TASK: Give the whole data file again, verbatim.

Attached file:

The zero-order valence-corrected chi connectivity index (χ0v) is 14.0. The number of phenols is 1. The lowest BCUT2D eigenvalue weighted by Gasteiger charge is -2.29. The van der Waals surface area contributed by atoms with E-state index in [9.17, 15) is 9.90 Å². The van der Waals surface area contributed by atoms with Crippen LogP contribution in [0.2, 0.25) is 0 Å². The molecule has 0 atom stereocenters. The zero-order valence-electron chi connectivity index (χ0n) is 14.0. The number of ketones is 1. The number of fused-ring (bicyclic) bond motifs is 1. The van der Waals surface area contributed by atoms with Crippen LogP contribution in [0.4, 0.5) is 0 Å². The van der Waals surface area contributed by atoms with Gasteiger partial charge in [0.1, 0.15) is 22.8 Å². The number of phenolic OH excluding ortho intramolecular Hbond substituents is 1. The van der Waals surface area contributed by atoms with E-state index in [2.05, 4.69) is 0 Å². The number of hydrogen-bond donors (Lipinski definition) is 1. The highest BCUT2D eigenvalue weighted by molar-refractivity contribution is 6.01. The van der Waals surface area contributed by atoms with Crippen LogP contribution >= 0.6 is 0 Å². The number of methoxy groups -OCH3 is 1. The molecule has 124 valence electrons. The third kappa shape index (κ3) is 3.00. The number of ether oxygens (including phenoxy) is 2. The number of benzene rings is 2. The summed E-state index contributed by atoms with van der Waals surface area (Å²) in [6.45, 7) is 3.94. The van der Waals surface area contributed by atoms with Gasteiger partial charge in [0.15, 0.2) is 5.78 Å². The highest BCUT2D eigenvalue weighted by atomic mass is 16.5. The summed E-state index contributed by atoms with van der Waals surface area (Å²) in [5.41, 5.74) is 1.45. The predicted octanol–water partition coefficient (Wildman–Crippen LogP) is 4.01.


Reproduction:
The zero-order valence-corrected chi connectivity index (χ0v) is 14.0. The number of phenols is 1. The lowest BCUT2D eigenvalue weighted by Gasteiger charge is -2.29. The van der Waals surface area contributed by atoms with E-state index in [9.17, 15) is 9.90 Å². The van der Waals surface area contributed by atoms with Crippen LogP contribution in [0.2, 0.25) is 0 Å². The molecule has 0 atom stereocenters. The zero-order valence-electron chi connectivity index (χ0n) is 14.0. The number of ketones is 1. The number of fused-ring (bicyclic) bond motifs is 1. The van der Waals surface area contributed by atoms with Crippen LogP contribution in [0.4, 0.5) is 0 Å². The van der Waals surface area contributed by atoms with Gasteiger partial charge in [0.1, 0.15) is 22.8 Å². The number of phenolic OH excluding ortho intramolecular Hbond substituents is 1. The van der Waals surface area contributed by atoms with E-state index in [2.05, 4.69) is 0 Å². The number of hydrogen-bond donors (Lipinski definition) is 1. The highest BCUT2D eigenvalue weighted by molar-refractivity contribution is 6.01. The van der Waals surface area contributed by atoms with Crippen LogP contribution >= 0.6 is 0 Å². The number of methoxy groups -OCH3 is 1. The molecule has 124 valence electrons. The third kappa shape index (κ3) is 3.00. The number of ether oxygens (including phenoxy) is 2. The number of benzene rings is 2. The summed E-state index contributed by atoms with van der Waals surface area (Å²) in [6.45, 7) is 3.94. The van der Waals surface area contributed by atoms with Gasteiger partial charge in [0.15, 0.2) is 5.78 Å². The highest BCUT2D eigenvalue weighted by atomic mass is 16.5. The summed E-state index contributed by atoms with van der Waals surface area (Å²) in [5.41, 5.74) is 1.45. The predicted octanol–water partition coefficient (Wildman–Crippen LogP) is 4.01.